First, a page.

Above: The severe weather outlook for Sunday, April 12, 2020, issued early Saturday by the NOAA/NWS Storm Prediction Center. Shown is the overall risk level (left) and the probability of tornadoes (right) within 25 miles of any given point. The hatched lines indicate where there is at least a 10% chance of significant tornadoes (EF2 or stronger). (NOAA/NWS/SPC).
Conditions are aligning for a volatile weekend of severe weather from Texas across the Southeast, including the potential for strong tornadoes on Sunday. Update: In its Day 2 outlook for Sunday updated at 12:30 p.m. CDT Saturday, the NOAA/NWS Storm Prediction Center placed the area from northern Louisiana across most of Mississippi into western Alabama under a moderate risk for severe weather, the second highest of the five risk categories maintained by SPC.
"Strong tornadoes, potentially widespread damaging winds, and large hail are all possible," SPC warned. "There is too much uncertainty to upgrade the ongoing outlook at this time," the center added, implying that an eventual upgrade to high risk could occur on Sunday if the ingredients come together as they might.
The potential outbreak will emerge from the juxtaposition of a winterlike upper-level storm system with a flow of summerlike low-level air. The Gulf Coast region has been simmering under relentless heat the last few weeks, leading to the warmest March on record for a number of U.S. locations (as well as many parts of Mexico on the other side of the Gulf). The developing storm system this weekend will pull another rich feed of warm, moist air into the Southeast. Because of the powerful winds and high water-vapor content expected with this moisture channel, it may end up qualifying as a strong atmospheric river—the type of narrow corridor that can fuel very heavy rainfall.
Meanwhile, a cold upper-level low that has been dumping impressive amounts of spring rain and mountain snow over Southern California for most of the week—including 9.85” of rain at Lytle Creek and 34” of snow at Mountain High ski resort—will get kicked eastward this weekend by an impulse in the polar jet stream that will be diving through the Pacific Northwest. The upper low will race across Texas on Sunday, with fierce southwest winds ripping ahead of it. The low will become positively tilted (oriented from northwest to southeast), which tends to favor diverging winds aloft and especially strong upward motion just to its east.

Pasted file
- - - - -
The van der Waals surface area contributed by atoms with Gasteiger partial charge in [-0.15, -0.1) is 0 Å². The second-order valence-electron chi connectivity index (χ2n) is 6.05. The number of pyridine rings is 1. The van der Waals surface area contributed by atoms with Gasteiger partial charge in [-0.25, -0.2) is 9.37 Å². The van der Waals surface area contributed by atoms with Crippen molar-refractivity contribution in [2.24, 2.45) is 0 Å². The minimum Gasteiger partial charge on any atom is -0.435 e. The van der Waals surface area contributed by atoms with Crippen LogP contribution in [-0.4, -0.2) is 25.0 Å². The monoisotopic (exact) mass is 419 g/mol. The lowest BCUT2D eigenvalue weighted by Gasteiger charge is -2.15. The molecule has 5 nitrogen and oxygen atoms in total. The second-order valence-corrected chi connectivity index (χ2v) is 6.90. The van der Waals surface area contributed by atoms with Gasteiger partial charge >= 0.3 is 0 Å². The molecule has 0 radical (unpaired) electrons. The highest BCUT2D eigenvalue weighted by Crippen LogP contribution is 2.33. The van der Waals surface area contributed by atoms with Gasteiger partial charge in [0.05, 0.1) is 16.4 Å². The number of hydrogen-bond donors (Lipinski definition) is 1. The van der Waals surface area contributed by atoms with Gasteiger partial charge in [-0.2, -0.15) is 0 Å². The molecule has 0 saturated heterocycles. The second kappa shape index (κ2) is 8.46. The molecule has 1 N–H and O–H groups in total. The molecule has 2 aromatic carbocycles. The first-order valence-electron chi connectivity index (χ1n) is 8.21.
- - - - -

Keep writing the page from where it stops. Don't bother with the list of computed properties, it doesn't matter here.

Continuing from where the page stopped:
At the jet-stream level (250 mb or about 34,000 feet), a pocket of winds exceeding 160 mph may develop over Texas early Sunday and spread into the Deep South later that evening.
These ingredients will likely combine to create a high-end environment for rotating supercell thunderstorms that could spawn long-lived tornadoes. The exact timing and location can’t be pinned down this far out, but here’s one plausible scenario (updated early Saturday):
—Several clusters of severe thunderstorms could move across Texas and western Oklahoma on Saturday, perhaps generating very large hail.
—A more intense complex of severe storms may erupt later Saturday night across southwest Texas and move quickly eastward, reaching southeast Texas early Sunday morning. These could be unusually potent storms for the overnight hours. Strong downburst winds and very large hail will be possible, and embedded tornadoes aren’t out of the question. SPC has issued a Day 1 enhanced risk of severe weather across parts of central and south Texas for this threat.
—Supercells with the potential for strong long-lived tornadoes could develop as soon as late Sunday morning in parts of Louisiana, well ahead of a strengthening cold front and near and south of a warm front, as lower- and upper-level winds intensify and instability increases. The zone of greatest concern will shift during the day into Mississippi and western Alabama. By late in the day, storms may tend to consolidate into intense lines or clusters as they race across eastern Alabama into Georgia. If so, these would be less likely to spawn long-lived tornadoes but could still produce brief, damaging twisters that are difficult to warn for, as well as large hail, torrential rains, and extremely strong downburst winds. Note that tornadic supercells will still be possible in this region, even well into Sunday night.